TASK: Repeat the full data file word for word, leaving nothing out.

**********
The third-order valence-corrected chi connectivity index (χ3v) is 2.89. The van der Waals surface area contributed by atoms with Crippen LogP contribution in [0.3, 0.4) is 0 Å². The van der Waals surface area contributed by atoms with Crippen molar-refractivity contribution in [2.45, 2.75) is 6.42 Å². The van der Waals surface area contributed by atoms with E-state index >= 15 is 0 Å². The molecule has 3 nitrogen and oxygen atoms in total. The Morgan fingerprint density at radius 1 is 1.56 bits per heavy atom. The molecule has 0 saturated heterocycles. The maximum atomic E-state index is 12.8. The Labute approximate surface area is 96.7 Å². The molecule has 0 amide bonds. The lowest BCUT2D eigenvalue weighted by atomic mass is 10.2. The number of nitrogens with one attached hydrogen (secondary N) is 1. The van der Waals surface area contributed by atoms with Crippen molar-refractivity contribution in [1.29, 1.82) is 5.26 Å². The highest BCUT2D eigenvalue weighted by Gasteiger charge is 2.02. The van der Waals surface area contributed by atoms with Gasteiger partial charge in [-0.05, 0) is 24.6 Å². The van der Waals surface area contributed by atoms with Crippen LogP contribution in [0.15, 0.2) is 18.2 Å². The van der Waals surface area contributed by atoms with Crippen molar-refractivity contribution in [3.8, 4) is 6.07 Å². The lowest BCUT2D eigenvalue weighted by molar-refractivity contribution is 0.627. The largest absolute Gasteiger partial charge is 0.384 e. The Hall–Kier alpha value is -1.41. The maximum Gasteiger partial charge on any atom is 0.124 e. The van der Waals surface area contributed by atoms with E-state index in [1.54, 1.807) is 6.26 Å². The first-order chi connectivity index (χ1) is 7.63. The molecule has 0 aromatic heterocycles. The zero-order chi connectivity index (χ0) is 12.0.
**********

The third-order valence-corrected chi connectivity index (χ3v) is 2.89. The van der Waals surface area contributed by atoms with Crippen LogP contribution in [0.3, 0.4) is 0 Å². The van der Waals surface area contributed by atoms with Crippen molar-refractivity contribution in [2.45, 2.75) is 6.42 Å². The van der Waals surface area contributed by atoms with E-state index >= 15 is 0 Å². The molecule has 3 nitrogen and oxygen atoms in total. The Morgan fingerprint density at radius 1 is 1.56 bits per heavy atom. The molecule has 0 saturated heterocycles. The maximum atomic E-state index is 12.8. The Labute approximate surface area is 96.7 Å². The molecule has 0 amide bonds. The lowest BCUT2D eigenvalue weighted by atomic mass is 10.2. The number of nitrogens with one attached hydrogen (secondary N) is 1. The van der Waals surface area contributed by atoms with Crippen molar-refractivity contribution in [1.29, 1.82) is 5.26 Å². The highest BCUT2D eigenvalue weighted by Gasteiger charge is 2.02. The van der Waals surface area contributed by atoms with Gasteiger partial charge in [-0.05, 0) is 24.6 Å². The van der Waals surface area contributed by atoms with Crippen LogP contribution in [0.15, 0.2) is 18.2 Å². The van der Waals surface area contributed by atoms with Crippen molar-refractivity contribution in [3.8, 4) is 6.07 Å². The lowest BCUT2D eigenvalue weighted by molar-refractivity contribution is 0.627. The largest absolute Gasteiger partial charge is 0.384 e. The Hall–Kier alpha value is -1.41. The maximum Gasteiger partial charge on any atom is 0.124 e. The van der Waals surface area contributed by atoms with E-state index in [1.54, 1.807) is 6.26 Å². The first-order chi connectivity index (χ1) is 7.63. The molecule has 0 aromatic heterocycles. The zero-order chi connectivity index (χ0) is 12.0.